• BTU

To Decorate Or Not To Decorate?


It seems like most teachers are on two different sides of the spectrum when it comes to classroom decor. On one side there is the teacher who goes all out and bulletin boards are their jam. For this teacher every corner of the classroom is designed to keep students engaged, encouraged, and inspired. On the other end of the spectrum there is the teacher who bemoans bulletin boards, the same few posters have been hanging on their walls since the first years of their teaching career.


Honestly, I am in the second group. Bulletin boards, signs, inspiration on the walls, I could not justify the time and money when perhaps my students wouldn’t notice after the first week of school. PLUS, how does one go about decorating a Bible class?


My perspective on classroom decor all changed the day I became a substitute. The role of a substitute is not easy, and working as a substitute for private schools will NOT pay a mortgage : ) My substitute teacher goal was to learn, grow, and become inspired. I wanted more exposure to different private schools and teaching styles. The funny thing is, my greatest inspiration moment did not come from the curriculum, activities or classroom management techniques, it was one teacher’s classroom decor.


The moment I walked into the teacher’s classroom, I felt like I was whisked away out of a classroom and into a mix between the book, “The Cabinet of Curiosities” and the book, “Guinness World Records.” I know that seems odd, but I think if you were there, you may agree. Every space on the wall, ceiling, and sometimes even floor had something unique and visually perplexing. It was so fun seeing the personality of the teacher on display. Right away the classroom atmosphere communicated that students would learn a lot and have fun doing it.


Here are six things to consider when thinking about designing your Bible class this year.

  1. Inspire Your Students: This year, when decorating my classroom, my goal is to help my student’s feel like they have walked into another world. If my decor can help them get excited to learn, then it’s worth it.

  2. Inspire Yourself: Design the classroom to inspire you, the teacher. Of course it is about the students, but teachers also must spend a large chunk of their week in the classroom. If you like plants, bring lots of plants. If you like reading nooks, create a reading nook for your students and that you can enjoy during your planning period. If your classroom motivates you, and helps get you passionate about what your’re teaching it’s a win for you and your students.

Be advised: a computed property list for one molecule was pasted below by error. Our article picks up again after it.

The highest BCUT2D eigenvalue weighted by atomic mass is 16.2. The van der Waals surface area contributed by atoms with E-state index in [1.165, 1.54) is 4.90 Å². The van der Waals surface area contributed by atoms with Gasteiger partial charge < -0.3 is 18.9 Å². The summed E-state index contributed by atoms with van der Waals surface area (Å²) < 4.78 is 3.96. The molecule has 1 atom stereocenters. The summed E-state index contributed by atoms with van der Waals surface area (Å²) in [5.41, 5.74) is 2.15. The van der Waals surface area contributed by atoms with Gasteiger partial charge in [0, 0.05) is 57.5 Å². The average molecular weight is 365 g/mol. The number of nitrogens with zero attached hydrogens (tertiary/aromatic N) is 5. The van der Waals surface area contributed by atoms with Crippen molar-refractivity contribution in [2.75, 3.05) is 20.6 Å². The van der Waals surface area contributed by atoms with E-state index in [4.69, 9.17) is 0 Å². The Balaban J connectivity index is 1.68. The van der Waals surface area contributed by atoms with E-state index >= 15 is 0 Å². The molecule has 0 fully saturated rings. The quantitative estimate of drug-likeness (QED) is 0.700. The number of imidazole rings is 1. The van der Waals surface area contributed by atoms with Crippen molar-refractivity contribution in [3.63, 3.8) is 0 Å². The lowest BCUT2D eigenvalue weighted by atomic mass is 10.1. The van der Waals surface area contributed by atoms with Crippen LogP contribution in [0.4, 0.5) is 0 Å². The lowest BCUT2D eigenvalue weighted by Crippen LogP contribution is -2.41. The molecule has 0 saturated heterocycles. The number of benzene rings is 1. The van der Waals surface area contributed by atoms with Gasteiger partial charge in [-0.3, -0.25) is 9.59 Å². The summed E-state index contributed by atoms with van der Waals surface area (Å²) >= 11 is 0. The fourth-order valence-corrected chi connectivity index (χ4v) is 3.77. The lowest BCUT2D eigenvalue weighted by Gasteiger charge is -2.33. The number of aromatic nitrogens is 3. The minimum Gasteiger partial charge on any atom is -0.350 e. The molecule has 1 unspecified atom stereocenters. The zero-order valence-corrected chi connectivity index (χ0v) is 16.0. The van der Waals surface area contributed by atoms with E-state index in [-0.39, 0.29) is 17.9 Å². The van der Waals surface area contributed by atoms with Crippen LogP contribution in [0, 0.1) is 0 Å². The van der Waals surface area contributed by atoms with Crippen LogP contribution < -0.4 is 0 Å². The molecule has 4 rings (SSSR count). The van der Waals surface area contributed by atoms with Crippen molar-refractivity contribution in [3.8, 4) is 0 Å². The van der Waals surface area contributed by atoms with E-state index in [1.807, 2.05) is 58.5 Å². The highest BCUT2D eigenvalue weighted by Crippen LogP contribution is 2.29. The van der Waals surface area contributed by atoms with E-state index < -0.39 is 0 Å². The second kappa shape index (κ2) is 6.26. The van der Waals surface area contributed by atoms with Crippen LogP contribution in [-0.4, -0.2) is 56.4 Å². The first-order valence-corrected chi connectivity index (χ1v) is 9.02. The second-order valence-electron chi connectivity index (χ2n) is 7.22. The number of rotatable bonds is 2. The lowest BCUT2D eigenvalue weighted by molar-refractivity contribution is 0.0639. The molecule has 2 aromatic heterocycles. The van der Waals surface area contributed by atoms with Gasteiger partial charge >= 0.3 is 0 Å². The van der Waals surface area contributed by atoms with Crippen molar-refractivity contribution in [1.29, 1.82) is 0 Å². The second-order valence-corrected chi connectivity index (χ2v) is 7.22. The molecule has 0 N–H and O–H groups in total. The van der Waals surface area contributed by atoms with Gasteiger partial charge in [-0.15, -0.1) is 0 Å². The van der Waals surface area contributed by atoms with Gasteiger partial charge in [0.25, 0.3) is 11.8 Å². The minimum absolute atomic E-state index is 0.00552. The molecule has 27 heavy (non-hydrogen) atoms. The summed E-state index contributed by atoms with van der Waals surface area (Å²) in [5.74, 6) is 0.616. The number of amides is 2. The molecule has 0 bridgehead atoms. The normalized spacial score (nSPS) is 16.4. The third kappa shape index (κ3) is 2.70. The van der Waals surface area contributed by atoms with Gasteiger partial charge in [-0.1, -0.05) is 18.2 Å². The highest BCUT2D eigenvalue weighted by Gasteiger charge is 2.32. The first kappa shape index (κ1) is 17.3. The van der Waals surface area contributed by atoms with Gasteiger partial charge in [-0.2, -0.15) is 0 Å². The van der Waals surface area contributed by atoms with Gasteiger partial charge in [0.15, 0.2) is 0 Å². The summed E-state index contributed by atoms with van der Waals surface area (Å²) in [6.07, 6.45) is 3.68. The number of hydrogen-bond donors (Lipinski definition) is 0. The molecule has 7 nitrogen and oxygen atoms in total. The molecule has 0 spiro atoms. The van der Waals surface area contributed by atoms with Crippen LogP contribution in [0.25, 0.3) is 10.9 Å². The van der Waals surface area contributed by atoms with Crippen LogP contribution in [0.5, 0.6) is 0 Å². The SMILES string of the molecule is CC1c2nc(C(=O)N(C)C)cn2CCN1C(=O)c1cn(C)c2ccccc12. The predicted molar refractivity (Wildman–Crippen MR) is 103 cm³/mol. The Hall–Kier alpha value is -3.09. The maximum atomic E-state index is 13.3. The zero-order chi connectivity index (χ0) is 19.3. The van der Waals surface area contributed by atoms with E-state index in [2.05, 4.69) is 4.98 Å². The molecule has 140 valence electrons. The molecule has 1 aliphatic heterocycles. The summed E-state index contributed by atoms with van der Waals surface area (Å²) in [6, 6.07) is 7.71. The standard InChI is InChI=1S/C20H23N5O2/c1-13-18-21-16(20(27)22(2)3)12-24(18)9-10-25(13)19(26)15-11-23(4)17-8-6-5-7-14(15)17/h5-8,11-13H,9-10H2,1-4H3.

3. Exposure: I’m going to use my decor to help students become aware of the different fields of Biblical studies, similar to a museum. I may have a section in my class where I post Biblical Hebrew, Greek, and Aramaic words. I may print pictures of famous theologians and translators. I may create a Spiritual Formation Poster Guide, so students can remember strategies for when they want to connect more with God, and the list goes on.

  4. Functionality: Consider creating spaces that help your class flow and lessons. For example, if you’re teaching Hermeneutics, create a reference library. Missions, consider printing and framing some missionary quotes, pictures, etc. Spiritual Formation, a spot for students to meditate on God’s Word.

  5. Encouragement: This is one of the best uses of a classroom. I want to saturate my students in God’s Word. I plan to use strategic locations to remind students of who God is, how much He values them, and His purpose for their lives.

  6. Go all out: Our classroom is not our house. That means it’s okay to be a little crazy. A large giraffe, a crazy colored or patterned sofa, planets hanging from the ceiling, etc. Normal doesn’t need to be the theme of your classroom. Be creative and have fun!

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